Israeli army fears for kidnapped family with baby

Israeli army fears for kidnapped family with baby
Ofri Bibas Levy, whose brother Yarden (34) was taken hostage with his wife Shiri (32) and two children Kfir (10 months) and Ariel (4), holds with her friend Tal Ulus pictures of them during an interview with Reuters, as the conflict between Israel and Hamas continues, in Geneva, Switzerland. (Reuters)
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Updated 20 February 2024
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Israeli army fears for kidnapped family with baby

Israeli army fears for kidnapped family with baby
  • Prime Minister Benjamin Netanyahu vowed that “these kidnappers of babies and mothers” will be brought to justice

JERUSALEM: Israel’s military on Monday published new images and voiced concern about a mother and her two boys — including a baby who is the youngest hostage held by Palestinian militants in Gaza.
Hamas announced in November that all three had been killed in an Israeli bombardment but the Israeli authorities have not confirmed the claim.
Army spokesman Daniel Hagari said they were “concerned for the welfare” of Shiri Bibas, who was seen on a street camera in the southern Gaza city of Khan Yunis surrounded by seven armed men.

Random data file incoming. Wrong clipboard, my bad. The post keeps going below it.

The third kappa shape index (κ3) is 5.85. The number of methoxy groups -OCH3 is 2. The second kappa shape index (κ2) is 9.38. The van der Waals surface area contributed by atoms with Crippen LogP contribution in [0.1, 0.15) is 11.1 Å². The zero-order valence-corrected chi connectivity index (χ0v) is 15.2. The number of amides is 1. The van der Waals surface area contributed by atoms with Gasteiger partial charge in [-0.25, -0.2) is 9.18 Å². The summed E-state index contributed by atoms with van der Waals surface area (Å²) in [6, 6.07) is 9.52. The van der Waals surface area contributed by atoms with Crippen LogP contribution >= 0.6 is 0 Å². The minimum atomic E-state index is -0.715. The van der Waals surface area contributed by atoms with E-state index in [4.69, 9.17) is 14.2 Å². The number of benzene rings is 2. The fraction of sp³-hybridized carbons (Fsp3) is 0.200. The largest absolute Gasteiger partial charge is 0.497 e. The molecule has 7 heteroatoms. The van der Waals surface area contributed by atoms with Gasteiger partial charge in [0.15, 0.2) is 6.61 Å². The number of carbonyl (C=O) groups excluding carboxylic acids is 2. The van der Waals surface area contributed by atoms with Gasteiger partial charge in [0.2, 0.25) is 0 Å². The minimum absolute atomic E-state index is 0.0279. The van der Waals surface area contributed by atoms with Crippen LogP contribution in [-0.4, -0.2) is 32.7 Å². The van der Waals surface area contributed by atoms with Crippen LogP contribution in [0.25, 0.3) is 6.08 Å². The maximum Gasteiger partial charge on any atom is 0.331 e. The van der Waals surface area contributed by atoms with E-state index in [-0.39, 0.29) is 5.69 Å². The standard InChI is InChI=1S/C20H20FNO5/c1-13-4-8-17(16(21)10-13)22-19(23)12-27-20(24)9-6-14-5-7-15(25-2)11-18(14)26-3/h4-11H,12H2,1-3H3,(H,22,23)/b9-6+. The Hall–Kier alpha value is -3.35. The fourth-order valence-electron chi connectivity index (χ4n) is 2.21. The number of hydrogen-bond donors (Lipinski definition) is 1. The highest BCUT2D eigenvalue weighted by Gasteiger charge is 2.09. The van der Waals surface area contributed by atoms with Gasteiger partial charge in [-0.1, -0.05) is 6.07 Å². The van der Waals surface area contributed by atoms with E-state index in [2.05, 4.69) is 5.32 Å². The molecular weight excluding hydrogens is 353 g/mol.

Kfir Bibas is the youngest Israeli hostage and was “stolen from his crib” in the community of Nir Oz when he was barely nine months old while his brother, Ariel, was just four, Hagari told a televised briefing.
If still alive, Kfir Bibas would have turned one year old on January 18.
In a statement on Monday, other members of the Bibas family described the images as “unbearable and inhumane” and called the kidnapping of children “a crime against humanity and a war crime.”
“Ariel and Kfir are victims of monstrous evil. Our whole family has become hostages along with all the hostages,” they added.
Prime Minister Benjamin Netanyahu vowed that “these kidnappers of babies and mothers” will be brought to justice.
Militant allies of Hamas involved in the kidnapping said in response that the trio were kept safe and treated well, and were held for more than 20 days but were killed in an Israeli air strike.